As its director’s own remarkable oeuvre touches the worst excesses of mankind through youth callousness, apes and their killing instincts and cynical warfare games, Stanley Kubrick’s 1980 The Shining suggests the worst horrors actually inhabits man’s own deep and hidden recesses.
From the outset The Shining was surrounded by controversy as its director not only rejected the script written by the author of the source material, but also changed the tale’s central thesis. As the film diverges quite a lot from Stephen King’s novel, one feels for him for the butchering of his story. The celebrated writer – whose several tales have been adapted to the cinema – let everyone know he disliked the movie. However, the fact remains that Kubrick’s film is a classic masterwork of horror cinema – even, of cinema, full stop – whereas King’s novel, although a great book, is nonetheless flawed as literature. Continue reading
A cynical perspective on military motivations, Stanley Kubrick’s 1957 Paths of Glory, with its themes of moral corruption, undisguised hypocrisy and absurd vanity, astonishes and outrages in equal measure, for its outstanding storytelling and unbearable injustice.
Usually understood as an anti-war film, Paths of Glory seems unduly reduced to a moralistic and doctrinaire tale. Colonel Dax, the audience’s alter ego, is indeed an honourable and dignified man, who nevertheless remains a military man to the very end. He even becomes outraged when his superior suggests that his quest for justice is in reality an artifice to get a promotion. However, as dignified as he may be, Dax never questions the bureaucratic structure or the raison d’être of his organization. The movie fights through some very dense philosophical issues. Continue reading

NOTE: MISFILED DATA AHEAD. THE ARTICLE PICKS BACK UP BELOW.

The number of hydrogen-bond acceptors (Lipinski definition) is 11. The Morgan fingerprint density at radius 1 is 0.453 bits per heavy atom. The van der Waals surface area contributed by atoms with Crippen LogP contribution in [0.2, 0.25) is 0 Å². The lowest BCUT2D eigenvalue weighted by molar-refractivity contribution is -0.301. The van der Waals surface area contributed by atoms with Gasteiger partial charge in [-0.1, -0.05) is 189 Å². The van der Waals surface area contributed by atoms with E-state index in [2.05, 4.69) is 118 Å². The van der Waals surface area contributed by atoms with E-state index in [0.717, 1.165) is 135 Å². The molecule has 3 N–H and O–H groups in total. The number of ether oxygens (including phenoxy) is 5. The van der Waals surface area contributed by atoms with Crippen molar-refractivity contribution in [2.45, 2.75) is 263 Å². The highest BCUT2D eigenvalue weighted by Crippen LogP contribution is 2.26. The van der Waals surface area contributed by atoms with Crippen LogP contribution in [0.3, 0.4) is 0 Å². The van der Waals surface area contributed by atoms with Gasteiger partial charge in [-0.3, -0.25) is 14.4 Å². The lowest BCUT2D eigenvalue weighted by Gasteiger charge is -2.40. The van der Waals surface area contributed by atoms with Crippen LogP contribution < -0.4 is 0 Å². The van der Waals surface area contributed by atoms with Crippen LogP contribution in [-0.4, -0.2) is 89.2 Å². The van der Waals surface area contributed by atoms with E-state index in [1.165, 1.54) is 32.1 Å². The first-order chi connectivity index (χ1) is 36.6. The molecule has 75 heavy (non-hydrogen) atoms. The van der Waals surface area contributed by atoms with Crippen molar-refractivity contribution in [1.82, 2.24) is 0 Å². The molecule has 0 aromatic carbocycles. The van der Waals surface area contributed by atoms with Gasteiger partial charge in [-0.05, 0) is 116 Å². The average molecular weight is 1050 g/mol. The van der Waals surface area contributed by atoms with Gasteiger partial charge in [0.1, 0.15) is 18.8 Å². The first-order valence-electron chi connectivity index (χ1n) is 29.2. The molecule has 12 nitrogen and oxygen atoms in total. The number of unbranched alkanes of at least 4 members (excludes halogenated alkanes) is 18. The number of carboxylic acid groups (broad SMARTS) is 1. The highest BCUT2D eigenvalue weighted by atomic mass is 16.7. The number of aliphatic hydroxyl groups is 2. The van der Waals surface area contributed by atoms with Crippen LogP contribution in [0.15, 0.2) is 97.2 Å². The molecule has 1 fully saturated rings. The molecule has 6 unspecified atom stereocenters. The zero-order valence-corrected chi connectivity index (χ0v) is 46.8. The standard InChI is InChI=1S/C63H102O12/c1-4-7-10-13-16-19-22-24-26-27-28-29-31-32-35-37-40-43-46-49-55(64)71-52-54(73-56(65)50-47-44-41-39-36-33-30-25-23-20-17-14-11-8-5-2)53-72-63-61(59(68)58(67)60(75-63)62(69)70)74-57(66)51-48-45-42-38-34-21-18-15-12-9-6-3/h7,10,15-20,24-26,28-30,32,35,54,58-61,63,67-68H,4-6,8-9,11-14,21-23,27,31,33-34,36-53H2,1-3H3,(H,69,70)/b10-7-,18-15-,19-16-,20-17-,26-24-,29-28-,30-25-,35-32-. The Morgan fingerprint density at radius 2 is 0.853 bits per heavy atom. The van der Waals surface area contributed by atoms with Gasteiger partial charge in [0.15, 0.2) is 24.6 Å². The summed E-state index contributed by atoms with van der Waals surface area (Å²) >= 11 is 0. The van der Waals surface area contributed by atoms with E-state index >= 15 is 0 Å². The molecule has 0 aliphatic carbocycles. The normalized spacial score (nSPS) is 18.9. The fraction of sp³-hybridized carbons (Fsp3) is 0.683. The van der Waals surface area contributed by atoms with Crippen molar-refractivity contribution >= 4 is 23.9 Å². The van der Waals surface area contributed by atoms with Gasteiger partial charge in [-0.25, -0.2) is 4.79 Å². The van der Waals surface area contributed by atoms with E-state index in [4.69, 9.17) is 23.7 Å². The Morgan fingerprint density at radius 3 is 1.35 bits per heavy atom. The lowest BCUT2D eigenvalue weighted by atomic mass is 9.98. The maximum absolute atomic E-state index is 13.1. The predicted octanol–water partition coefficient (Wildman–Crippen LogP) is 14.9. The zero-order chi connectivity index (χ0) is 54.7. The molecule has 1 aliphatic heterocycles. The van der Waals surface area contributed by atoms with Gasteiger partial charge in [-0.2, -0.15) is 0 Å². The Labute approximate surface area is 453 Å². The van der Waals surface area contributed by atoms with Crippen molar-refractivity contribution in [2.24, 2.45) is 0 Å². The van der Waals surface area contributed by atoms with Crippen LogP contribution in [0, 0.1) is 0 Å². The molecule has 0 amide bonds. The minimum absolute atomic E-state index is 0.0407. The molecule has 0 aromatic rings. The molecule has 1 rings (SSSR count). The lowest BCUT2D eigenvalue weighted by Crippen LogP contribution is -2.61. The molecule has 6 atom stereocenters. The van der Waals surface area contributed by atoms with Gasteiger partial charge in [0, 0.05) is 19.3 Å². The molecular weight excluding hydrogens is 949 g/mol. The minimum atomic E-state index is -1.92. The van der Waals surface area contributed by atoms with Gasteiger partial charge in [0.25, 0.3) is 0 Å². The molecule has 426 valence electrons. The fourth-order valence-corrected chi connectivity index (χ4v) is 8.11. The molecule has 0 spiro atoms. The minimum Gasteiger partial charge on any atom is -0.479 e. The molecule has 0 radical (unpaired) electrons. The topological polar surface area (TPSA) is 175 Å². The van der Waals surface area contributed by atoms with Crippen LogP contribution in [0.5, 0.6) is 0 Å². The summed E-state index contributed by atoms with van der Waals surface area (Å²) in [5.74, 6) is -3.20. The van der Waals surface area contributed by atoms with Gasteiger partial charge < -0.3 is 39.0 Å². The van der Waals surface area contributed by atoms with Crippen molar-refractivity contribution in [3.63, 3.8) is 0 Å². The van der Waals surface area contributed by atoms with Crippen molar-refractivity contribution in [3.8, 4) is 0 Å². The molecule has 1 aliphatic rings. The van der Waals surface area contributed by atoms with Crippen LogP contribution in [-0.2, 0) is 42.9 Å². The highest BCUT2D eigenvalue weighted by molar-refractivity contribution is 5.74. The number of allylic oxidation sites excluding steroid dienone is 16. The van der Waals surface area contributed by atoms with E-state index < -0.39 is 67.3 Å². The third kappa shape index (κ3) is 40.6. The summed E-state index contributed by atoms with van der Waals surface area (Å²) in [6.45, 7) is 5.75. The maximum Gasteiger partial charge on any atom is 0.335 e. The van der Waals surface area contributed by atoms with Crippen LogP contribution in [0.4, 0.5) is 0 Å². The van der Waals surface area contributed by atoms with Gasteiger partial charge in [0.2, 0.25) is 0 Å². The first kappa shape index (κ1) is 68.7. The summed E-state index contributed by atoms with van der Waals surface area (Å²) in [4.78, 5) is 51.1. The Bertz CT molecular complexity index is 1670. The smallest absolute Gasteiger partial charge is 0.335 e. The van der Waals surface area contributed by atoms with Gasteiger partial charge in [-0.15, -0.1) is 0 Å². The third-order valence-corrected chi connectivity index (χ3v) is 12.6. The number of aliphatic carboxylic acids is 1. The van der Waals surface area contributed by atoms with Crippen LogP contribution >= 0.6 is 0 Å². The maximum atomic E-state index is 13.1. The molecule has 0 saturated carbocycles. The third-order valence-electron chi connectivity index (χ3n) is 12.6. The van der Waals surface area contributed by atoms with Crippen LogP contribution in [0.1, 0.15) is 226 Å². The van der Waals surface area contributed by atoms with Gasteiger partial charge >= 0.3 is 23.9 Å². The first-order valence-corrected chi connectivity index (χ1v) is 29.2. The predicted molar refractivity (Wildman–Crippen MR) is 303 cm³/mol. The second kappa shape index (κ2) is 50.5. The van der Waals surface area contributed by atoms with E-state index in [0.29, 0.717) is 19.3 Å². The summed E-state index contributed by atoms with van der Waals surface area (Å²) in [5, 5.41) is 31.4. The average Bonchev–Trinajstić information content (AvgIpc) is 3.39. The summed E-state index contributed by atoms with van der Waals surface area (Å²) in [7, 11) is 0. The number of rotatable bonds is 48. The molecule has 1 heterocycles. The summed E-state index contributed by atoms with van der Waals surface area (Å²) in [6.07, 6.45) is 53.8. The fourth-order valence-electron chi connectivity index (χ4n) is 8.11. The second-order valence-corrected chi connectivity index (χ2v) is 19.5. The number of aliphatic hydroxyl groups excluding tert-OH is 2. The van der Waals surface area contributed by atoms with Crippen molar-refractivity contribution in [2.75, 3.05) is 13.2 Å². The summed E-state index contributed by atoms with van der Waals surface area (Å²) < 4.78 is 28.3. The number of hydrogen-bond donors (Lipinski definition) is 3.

A richly allegorical and visually striking masterwork, Stanley Kubrick’s 1968 2001: A Space Odyssey is for some, pretentious and uneventful, and yet for others, it is the ultimate work of art which deals with some of the most fundamental philosophical questions.
Since The Killing, his breakthrough movie, Stanley Kubrick could not put a foot wrong. He made one great film after the other. Just a few other filmmakers (perhaps, auteurs like Tarkovsky or Malick) can rival his ratio of masterpieces-to-films-made. In other words, it is hard to decide on his ultimate masterwork: the movie that defines his legacy. So, as 2001: A Space Odyssey stands tall in his oeuvre, maybe elbowing past Paths of Glory, A Clockwork Orange and The Shining to the top, it deserves to be called a special film indeed. Continue reading